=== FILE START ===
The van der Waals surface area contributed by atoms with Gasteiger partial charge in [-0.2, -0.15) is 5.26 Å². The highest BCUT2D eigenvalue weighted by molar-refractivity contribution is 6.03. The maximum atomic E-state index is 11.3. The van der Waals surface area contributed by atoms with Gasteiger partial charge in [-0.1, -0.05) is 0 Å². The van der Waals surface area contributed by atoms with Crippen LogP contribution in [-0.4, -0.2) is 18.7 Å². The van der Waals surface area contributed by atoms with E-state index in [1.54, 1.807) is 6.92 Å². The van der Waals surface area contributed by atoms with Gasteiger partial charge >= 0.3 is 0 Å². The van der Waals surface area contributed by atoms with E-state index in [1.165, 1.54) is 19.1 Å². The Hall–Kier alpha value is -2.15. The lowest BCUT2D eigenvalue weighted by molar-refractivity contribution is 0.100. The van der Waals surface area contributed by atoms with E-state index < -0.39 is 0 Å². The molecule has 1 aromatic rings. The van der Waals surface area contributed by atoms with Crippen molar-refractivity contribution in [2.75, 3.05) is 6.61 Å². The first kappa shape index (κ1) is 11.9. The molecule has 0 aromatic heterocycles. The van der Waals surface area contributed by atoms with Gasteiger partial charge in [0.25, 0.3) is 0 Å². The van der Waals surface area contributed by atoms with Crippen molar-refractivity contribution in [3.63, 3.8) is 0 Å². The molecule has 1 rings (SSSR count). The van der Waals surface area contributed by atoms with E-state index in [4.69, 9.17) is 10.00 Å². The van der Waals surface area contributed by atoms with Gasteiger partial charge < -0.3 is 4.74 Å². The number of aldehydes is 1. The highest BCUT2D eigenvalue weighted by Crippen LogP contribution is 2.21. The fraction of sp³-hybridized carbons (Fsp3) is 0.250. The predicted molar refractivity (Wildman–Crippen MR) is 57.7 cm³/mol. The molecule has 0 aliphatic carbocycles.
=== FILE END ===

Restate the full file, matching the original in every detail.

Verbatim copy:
The van der Waals surface area contributed by atoms with Gasteiger partial charge in [-0.2, -0.15) is 5.26 Å². The highest BCUT2D eigenvalue weighted by molar-refractivity contribution is 6.03. The maximum atomic E-state index is 11.3. The van der Waals surface area contributed by atoms with Gasteiger partial charge in [-0.1, -0.05) is 0 Å². The van der Waals surface area contributed by atoms with Crippen LogP contribution in [-0.4, -0.2) is 18.7 Å². The van der Waals surface area contributed by atoms with E-state index in [1.54, 1.807) is 6.92 Å². The van der Waals surface area contributed by atoms with Gasteiger partial charge >= 0.3 is 0 Å². The van der Waals surface area contributed by atoms with E-state index in [1.165, 1.54) is 19.1 Å². The Hall–Kier alpha value is -2.15. The lowest BCUT2D eigenvalue weighted by molar-refractivity contribution is 0.100. The van der Waals surface area contributed by atoms with E-state index < -0.39 is 0 Å². The molecule has 1 aromatic rings. The van der Waals surface area contributed by atoms with Crippen molar-refractivity contribution in [2.75, 3.05) is 6.61 Å². The first kappa shape index (κ1) is 11.9. The molecule has 0 aromatic heterocycles. The van der Waals surface area contributed by atoms with Gasteiger partial charge in [0.25, 0.3) is 0 Å². The van der Waals surface area contributed by atoms with Crippen molar-refractivity contribution in [3.63, 3.8) is 0 Å². The molecule has 1 rings (SSSR count). The van der Waals surface area contributed by atoms with E-state index in [4.69, 9.17) is 10.00 Å². The van der Waals surface area contributed by atoms with Gasteiger partial charge < -0.3 is 4.74 Å². The number of aldehydes is 1. The highest BCUT2D eigenvalue weighted by Crippen LogP contribution is 2.21. The fraction of sp³-hybridized carbons (Fsp3) is 0.250. The predicted molar refractivity (Wildman–Crippen MR) is 57.7 cm³/mol. The molecule has 0 aliphatic carbocycles.